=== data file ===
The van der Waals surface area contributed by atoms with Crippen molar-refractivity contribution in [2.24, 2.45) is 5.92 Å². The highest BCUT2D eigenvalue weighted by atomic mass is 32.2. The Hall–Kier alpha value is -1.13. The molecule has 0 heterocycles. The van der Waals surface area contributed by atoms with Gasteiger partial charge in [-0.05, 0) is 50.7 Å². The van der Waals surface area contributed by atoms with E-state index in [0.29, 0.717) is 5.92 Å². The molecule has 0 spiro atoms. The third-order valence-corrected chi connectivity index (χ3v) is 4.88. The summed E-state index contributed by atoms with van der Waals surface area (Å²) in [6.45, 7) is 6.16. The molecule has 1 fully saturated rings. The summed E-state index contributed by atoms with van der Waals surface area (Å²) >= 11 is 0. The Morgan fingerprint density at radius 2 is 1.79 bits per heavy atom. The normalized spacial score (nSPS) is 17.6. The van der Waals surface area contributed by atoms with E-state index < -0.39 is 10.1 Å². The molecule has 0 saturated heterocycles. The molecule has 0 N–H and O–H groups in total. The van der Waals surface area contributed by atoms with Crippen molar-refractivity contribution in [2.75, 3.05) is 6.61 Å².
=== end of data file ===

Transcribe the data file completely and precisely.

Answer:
The van der Waals surface area contributed by atoms with Crippen molar-refractivity contribution in [2.24, 2.45) is 5.92 Å². The highest BCUT2D eigenvalue weighted by atomic mass is 32.2. The Hall–Kier alpha value is -1.13. The molecule has 0 heterocycles. The van der Waals surface area contributed by atoms with Gasteiger partial charge in [-0.05, 0) is 50.7 Å². The van der Waals surface area contributed by atoms with E-state index in [0.29, 0.717) is 5.92 Å². The molecule has 0 spiro atoms. The third-order valence-corrected chi connectivity index (χ3v) is 4.88. The summed E-state index contributed by atoms with van der Waals surface area (Å²) in [6.45, 7) is 6.16. The molecule has 1 fully saturated rings. The summed E-state index contributed by atoms with van der Waals surface area (Å²) >= 11 is 0. The Morgan fingerprint density at radius 2 is 1.79 bits per heavy atom. The normalized spacial score (nSPS) is 17.6. The van der Waals surface area contributed by atoms with E-state index < -0.39 is 10.1 Å². The molecule has 0 saturated heterocycles. The molecule has 0 N–H and O–H groups in total. The van der Waals surface area contributed by atoms with Crippen molar-refractivity contribution in [2.75, 3.05) is 6.61 Å².